First off, if you have not been told to self-isolate and do not have the symptoms of the virus, then you are fine to take your fluffy charges for trots as usual.

This is provided you are out in the open air and are not stopping for a pitstop at your local boozer.

‘If you haven’t tested positive or been asked to self-isolate then continue to interact with your pets as normal, but adopt good hygiene practices including washing hands thoroughly with soap and water before and after touching them, their food, toys and bedding. This is good advice at any time and not specific to the coronavirus situation,’ is the take of animal welfare expert Dr Samantha Gaines, who works for the RSPCA.

Plus, know that household animals don’t appear to carry the disease. According to Gaines, there is ‘no evidence to suggest that pets can be carriers of Coronavirus or can become ill from it themselves.’

Image: Getty images

But, if you or a member of your household are showing symptoms of COVID-19 or have tested positive, then, your pets will be impacted. If you have been told that you should not be leaving the house whatsoever, then you cannot take your dog for a walk, yourself.

‘If possible, arrange for another person to care for your pet (you could consider using a dog walker or home boarder),’ advises Gaines. ‘If it’s not possible for you to arrange for someone else to take your dog out, there are ways to keep them happy and healthy.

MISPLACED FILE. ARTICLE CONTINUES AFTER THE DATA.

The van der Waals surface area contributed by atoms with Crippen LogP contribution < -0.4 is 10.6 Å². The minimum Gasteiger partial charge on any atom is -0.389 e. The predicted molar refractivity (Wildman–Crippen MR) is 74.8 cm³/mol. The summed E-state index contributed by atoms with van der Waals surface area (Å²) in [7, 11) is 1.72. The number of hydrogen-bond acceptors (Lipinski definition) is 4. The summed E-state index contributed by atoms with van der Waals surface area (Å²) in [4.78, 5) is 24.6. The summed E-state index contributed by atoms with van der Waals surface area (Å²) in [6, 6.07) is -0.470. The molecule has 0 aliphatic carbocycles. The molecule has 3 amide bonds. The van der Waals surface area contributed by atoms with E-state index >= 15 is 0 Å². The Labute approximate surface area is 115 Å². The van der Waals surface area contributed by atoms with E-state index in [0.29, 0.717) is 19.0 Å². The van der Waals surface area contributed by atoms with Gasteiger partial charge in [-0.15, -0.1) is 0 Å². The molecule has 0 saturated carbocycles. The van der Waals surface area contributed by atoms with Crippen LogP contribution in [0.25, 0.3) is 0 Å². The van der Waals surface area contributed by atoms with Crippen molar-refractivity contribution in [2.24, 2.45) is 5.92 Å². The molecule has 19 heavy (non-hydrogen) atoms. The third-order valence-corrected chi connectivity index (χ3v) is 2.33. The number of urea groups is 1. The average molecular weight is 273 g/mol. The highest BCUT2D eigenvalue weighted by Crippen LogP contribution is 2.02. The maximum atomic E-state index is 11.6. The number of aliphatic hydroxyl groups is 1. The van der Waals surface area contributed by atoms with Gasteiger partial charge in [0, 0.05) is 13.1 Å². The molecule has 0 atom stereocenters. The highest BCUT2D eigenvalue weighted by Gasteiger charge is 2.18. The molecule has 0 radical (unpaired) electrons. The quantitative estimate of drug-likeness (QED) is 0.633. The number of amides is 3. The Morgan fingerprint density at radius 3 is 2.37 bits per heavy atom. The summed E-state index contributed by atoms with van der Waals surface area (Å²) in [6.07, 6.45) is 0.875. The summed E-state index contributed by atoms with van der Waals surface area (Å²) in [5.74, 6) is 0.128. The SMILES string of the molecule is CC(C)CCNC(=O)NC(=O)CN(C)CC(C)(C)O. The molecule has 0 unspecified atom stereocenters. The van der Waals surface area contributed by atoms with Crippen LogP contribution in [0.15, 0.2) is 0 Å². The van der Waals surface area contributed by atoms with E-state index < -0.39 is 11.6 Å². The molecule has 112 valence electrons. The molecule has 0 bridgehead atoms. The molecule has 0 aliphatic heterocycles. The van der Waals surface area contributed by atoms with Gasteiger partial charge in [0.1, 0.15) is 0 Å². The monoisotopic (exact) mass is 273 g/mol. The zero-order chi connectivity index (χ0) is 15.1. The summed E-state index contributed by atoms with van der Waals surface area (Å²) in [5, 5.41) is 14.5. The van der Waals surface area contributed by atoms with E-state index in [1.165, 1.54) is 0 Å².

‘If you have any concerns about your pet or your pet shows signs of ill health, please do not visit the vet but phone for advice. As you will be unable to take your pet to the vet yourself, have a plan so that someone else can do this on your behalf.’

Image: Getty images

What do I do about my dog if I am showing symptoms of COVID-19?

If you have symptoms – or have been tested positive for Covid-19 – then the current advice from the World Small Animal Veterinary Association is straightforward: ‘You should restrict contact with pets and other animals while you are sick with Covid just like you would around other people. 

‘Although there have not been reports of pets or other animals becoming sick with Covid, it is still recommended that people sick with Covid limit contact with animals until more information is known about the virus. When possible, have another member of your household care for your animals while you are sick. 

‘If you are sick with Covid avoid contact with your pet, including petting, snuggling, being kissed or licked and sharing food. If you must care for your pet or be around animals while you are sick, wash your hands before and after you interact with pets and wear a face-mask.’

If you are having to make-do and try to keep your pupper healthy while you can’t leave your property, try these expert tips, from Gaines, on how to do so. 

If you have any concerns about your pet or your pet shows signs of ill health, please do not visit the vet but phone for advice.

Image: Getty images

RSPCA-approved ways to keep dogs happy without walks

● Play, play, play. Most dogs love to play so set aside some time to have a good game of fetch or tug with your pooch, if you have a garden.

● Learning a new trick or command is great mental stimulation for a dog. Get out their favourite treats and try teaching them how to wave their paw, ‘sit’, ‘lie down’, or ‘roll-over’.

● Get them sniffing. Scent work can be a great way to keep them busy for ages. Hide treats around the garden or around the house and send them off in search of them. If you feed your dog kibble this can be a great way to serve them their meals. 

● Remember toilet breaks. Your dog will still need to go outside to use the toilet so make sure they get regular access to outside space to 

● Spotify has recently launched My Dog’s Favourite Podcast which has a range of carefully selected spoken word, sound and original music designed to encourage relaxation.

Source: MSN